The Absolutely True Diary of a Part-Time Indian (Review)

Book cover for "The Absolutely True Diary of a Part-Time Indian" by Sherman Alexie.Title: The Absolutely True Diary of a Part-Time Indian

Author & Narrator: Sherman Alexie

Publication Year: 2007

Pages: 288 (audio length: 4 hours 51 minutes)

Genre: Fiction, Young Adult

Source: Audiobook version purchased from

From the cover:

Sherman Alexie tells the story of Junior, a budding cartoonist growing up on the Spokane Indian Reservation. Determined to take his future into his own hands, Junior leaves his troubled school on the rez to attend an all-white farm town high school where the only other Indian is the school mascot. Heartbreaking, funny, and beautifully written, The Absolutely True Diary of a Part-Time Indian, which is based on the author’s own experiences, coupled with poignant drawings that reflect the character’s art, chronicles the contemporary adolescence of one Native American boy as he attempts to break away from the life he thought he was destined to live.

This is one of those books that will touch you in a deep and profound way.

It’s hard to tell where Alexie ends and where his character, Junior, begins. The Absolutely True Diary of a Part-Time Indian is supposedly semi-autobiographical, but not completely. Regardless of how much is true and how much is changed, though, Junior’s story is intense.

Alexie makes Junior out to be this smart – but also not-so-street-smart – kid on a reservation who sees the lives of those around him going to waste or being ruined and wants something better for himself. And the way that he writes the character, Junior comes across as extremely awkward and funny, but not funny on purpose. I think that came across particularly well in the audiobook, though I’m sure you’d feel it as well reading it on paper. It added a necessary kind of levity to it at times, taking away from the bleak subject matter and some of the things that happen in the book.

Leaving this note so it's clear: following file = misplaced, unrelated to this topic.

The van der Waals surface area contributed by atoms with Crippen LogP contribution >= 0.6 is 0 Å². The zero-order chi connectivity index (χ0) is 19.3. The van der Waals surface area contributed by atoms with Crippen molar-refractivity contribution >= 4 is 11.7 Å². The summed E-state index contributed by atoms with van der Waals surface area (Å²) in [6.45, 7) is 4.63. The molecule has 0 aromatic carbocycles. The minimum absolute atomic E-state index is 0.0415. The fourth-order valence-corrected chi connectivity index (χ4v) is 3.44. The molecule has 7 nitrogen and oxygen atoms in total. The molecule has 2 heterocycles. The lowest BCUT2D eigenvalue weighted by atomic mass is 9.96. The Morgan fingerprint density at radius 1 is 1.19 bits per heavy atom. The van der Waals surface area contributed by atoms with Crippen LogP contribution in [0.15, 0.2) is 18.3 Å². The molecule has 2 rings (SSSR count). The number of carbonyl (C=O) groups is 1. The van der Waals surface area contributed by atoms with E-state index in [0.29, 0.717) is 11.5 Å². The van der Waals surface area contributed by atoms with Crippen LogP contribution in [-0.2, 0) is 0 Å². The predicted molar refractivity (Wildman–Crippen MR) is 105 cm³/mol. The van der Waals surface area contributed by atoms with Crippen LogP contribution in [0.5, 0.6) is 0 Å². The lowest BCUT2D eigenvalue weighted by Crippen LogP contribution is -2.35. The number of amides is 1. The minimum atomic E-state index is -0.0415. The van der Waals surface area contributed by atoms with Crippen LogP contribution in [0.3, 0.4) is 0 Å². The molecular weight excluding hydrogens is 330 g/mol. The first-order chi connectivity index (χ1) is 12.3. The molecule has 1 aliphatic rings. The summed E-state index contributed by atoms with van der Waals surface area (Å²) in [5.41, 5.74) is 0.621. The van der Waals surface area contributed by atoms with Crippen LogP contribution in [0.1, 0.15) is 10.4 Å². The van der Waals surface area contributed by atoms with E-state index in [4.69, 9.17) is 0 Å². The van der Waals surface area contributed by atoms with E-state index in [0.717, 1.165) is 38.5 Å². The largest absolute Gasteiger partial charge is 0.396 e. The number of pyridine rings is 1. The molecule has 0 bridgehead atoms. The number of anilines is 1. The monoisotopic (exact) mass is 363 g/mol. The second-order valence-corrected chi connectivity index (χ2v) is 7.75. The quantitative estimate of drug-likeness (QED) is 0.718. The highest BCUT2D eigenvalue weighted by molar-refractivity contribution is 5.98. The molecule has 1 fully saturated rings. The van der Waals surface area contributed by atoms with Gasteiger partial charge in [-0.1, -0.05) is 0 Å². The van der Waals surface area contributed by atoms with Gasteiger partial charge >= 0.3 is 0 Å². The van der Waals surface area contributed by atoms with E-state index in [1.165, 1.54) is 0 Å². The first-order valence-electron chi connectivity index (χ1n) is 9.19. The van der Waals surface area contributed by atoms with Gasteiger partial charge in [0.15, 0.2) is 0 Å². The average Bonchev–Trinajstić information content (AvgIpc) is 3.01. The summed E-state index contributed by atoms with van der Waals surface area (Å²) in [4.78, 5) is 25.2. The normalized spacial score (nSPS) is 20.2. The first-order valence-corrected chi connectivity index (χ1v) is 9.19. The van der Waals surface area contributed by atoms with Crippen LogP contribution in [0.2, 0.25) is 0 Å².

I’m really not sure what to say about this book, other than to tell you that it’s a really tragic and heart-wrenching narrative of someone wanting to grow up to escape his surroundings and the destiny that seems to have already been chosen for him. If you’re going to suggest a book to a disenfranchised kid, The Absolutely True Diary of a Part-Time Indian would absolutely be the way to go. And you know what? It was a great book for me, too, and I’m sure it would be a great read for you. Alexie weaves a story that pretty much anyone could learn from and respect.


8 thoughts on “The Absolutely True Diary of a Part-Time Indian (Review)”

  1. There are some great illustrations in the book…you should go to a bookstore and flip through it just to check them out. 😀

    1. Definitely! I kind of wish I had read a paper copy so that I could’ve seen the illustrations, but hearing the author’s story in his own voice was nice.

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